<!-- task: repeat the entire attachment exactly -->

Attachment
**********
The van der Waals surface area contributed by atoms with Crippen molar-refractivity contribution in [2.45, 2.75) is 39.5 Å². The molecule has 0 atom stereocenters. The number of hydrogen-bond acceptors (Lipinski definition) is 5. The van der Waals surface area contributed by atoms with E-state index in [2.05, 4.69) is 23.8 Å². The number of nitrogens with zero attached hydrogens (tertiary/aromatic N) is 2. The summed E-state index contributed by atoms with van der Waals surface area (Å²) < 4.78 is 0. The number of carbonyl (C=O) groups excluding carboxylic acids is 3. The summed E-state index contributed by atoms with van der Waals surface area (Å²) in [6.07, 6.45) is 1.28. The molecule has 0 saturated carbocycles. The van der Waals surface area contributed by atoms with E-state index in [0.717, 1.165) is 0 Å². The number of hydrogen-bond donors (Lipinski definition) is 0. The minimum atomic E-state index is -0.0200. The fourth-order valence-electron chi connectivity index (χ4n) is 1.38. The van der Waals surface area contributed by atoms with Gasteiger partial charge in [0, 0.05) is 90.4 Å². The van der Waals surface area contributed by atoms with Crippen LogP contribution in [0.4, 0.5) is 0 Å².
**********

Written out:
The van der Waals surface area contributed by atoms with Crippen molar-refractivity contribution in [2.45, 2.75) is 39.5 Å². The molecule has 0 atom stereocenters. The number of hydrogen-bond acceptors (Lipinski definition) is 5. The van der Waals surface area contributed by atoms with E-state index in [2.05, 4.69) is 23.8 Å². The number of nitrogens with zero attached hydrogens (tertiary/aromatic N) is 2. The summed E-state index contributed by atoms with van der Waals surface area (Å²) < 4.78 is 0. The number of carbonyl (C=O) groups excluding carboxylic acids is 3. The summed E-state index contributed by atoms with van der Waals surface area (Å²) in [6.07, 6.45) is 1.28. The molecule has 0 saturated carbocycles. The van der Waals surface area contributed by atoms with E-state index in [0.717, 1.165) is 0 Å². The number of hydrogen-bond donors (Lipinski definition) is 0. The minimum atomic E-state index is -0.0200. The fourth-order valence-electron chi connectivity index (χ4n) is 1.38. The van der Waals surface area contributed by atoms with Gasteiger partial charge in [0, 0.05) is 90.4 Å². The van der Waals surface area contributed by atoms with Crippen LogP contribution in [0.4, 0.5) is 0 Å².